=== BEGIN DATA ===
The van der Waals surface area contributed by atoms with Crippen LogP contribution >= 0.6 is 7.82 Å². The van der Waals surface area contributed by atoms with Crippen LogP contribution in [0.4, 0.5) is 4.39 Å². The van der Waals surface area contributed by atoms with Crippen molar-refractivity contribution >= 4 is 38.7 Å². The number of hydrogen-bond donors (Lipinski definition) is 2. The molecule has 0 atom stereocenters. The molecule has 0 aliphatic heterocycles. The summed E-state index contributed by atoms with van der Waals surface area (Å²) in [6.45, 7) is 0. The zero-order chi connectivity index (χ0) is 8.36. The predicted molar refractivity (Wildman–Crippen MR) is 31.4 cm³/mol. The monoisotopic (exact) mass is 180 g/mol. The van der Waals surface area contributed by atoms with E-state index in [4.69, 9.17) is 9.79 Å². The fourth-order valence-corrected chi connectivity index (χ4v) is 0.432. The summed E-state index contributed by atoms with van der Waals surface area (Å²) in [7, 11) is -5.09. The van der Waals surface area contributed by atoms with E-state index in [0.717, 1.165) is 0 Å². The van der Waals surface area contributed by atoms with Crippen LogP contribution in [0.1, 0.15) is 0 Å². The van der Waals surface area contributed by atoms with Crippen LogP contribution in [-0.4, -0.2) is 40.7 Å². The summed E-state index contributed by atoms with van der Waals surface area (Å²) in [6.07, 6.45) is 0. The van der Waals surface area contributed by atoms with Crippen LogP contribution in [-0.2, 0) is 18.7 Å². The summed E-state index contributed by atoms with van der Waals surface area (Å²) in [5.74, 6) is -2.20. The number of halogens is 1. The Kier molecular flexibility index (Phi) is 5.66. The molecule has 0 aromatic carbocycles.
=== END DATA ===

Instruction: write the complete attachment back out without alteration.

The van der Waals surface area contributed by atoms with Crippen LogP contribution >= 0.6 is 7.82 Å². The van der Waals surface area contributed by atoms with Crippen LogP contribution in [0.4, 0.5) is 4.39 Å². The van der Waals surface area contributed by atoms with Crippen molar-refractivity contribution >= 4 is 38.7 Å². The number of hydrogen-bond donors (Lipinski definition) is 2. The molecule has 0 atom stereocenters. The molecule has 0 aliphatic heterocycles. The summed E-state index contributed by atoms with van der Waals surface area (Å²) in [6.45, 7) is 0. The zero-order chi connectivity index (χ0) is 8.36. The predicted molar refractivity (Wildman–Crippen MR) is 31.4 cm³/mol. The monoisotopic (exact) mass is 180 g/mol. The van der Waals surface area contributed by atoms with E-state index in [4.69, 9.17) is 9.79 Å². The fourth-order valence-corrected chi connectivity index (χ4v) is 0.432. The summed E-state index contributed by atoms with van der Waals surface area (Å²) in [7, 11) is -5.09. The van der Waals surface area contributed by atoms with E-state index in [0.717, 1.165) is 0 Å². The van der Waals surface area contributed by atoms with Crippen LogP contribution in [0.1, 0.15) is 0 Å². The van der Waals surface area contributed by atoms with Crippen LogP contribution in [-0.4, -0.2) is 40.7 Å². The summed E-state index contributed by atoms with van der Waals surface area (Å²) in [6.07, 6.45) is 0. The van der Waals surface area contributed by atoms with Crippen LogP contribution in [-0.2, 0) is 18.7 Å². The summed E-state index contributed by atoms with van der Waals surface area (Å²) in [5.74, 6) is -2.20. The number of halogens is 1. The Kier molecular flexibility index (Phi) is 5.66. The molecule has 0 aromatic carbocycles.